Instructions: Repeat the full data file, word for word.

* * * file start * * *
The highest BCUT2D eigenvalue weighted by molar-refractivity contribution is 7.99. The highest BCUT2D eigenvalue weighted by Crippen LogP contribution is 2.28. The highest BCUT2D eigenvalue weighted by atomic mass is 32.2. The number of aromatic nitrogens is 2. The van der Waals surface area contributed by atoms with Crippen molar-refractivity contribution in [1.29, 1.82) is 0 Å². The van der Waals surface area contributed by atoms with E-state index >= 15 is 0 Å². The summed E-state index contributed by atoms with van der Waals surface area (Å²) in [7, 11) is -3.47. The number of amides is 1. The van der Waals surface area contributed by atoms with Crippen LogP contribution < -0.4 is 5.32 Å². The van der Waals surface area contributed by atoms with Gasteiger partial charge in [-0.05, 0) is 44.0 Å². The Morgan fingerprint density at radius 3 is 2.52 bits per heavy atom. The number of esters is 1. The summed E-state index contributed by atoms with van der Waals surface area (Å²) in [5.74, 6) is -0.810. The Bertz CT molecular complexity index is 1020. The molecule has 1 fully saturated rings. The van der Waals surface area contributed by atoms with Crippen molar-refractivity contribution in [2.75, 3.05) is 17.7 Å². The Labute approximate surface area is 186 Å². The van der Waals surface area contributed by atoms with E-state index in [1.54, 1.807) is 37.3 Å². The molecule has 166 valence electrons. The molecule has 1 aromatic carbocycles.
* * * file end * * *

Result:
The highest BCUT2D eigenvalue weighted by molar-refractivity contribution is 7.99. The highest BCUT2D eigenvalue weighted by Crippen LogP contribution is 2.28. The highest BCUT2D eigenvalue weighted by atomic mass is 32.2. The number of aromatic nitrogens is 2. The van der Waals surface area contributed by atoms with Crippen molar-refractivity contribution in [1.29, 1.82) is 0 Å². The van der Waals surface area contributed by atoms with E-state index >= 15 is 0 Å². The summed E-state index contributed by atoms with van der Waals surface area (Å²) in [7, 11) is -3.47. The number of amides is 1. The van der Waals surface area contributed by atoms with Crippen LogP contribution < -0.4 is 5.32 Å². The van der Waals surface area contributed by atoms with Gasteiger partial charge in [-0.05, 0) is 44.0 Å². The Morgan fingerprint density at radius 3 is 2.52 bits per heavy atom. The number of esters is 1. The summed E-state index contributed by atoms with van der Waals surface area (Å²) in [5.74, 6) is -0.810. The Bertz CT molecular complexity index is 1020. The molecule has 1 fully saturated rings. The van der Waals surface area contributed by atoms with Crippen molar-refractivity contribution in [2.75, 3.05) is 17.7 Å². The Labute approximate surface area is 186 Å². The van der Waals surface area contributed by atoms with E-state index in [1.54, 1.807) is 37.3 Å². The molecule has 166 valence electrons. The molecule has 1 aromatic carbocycles.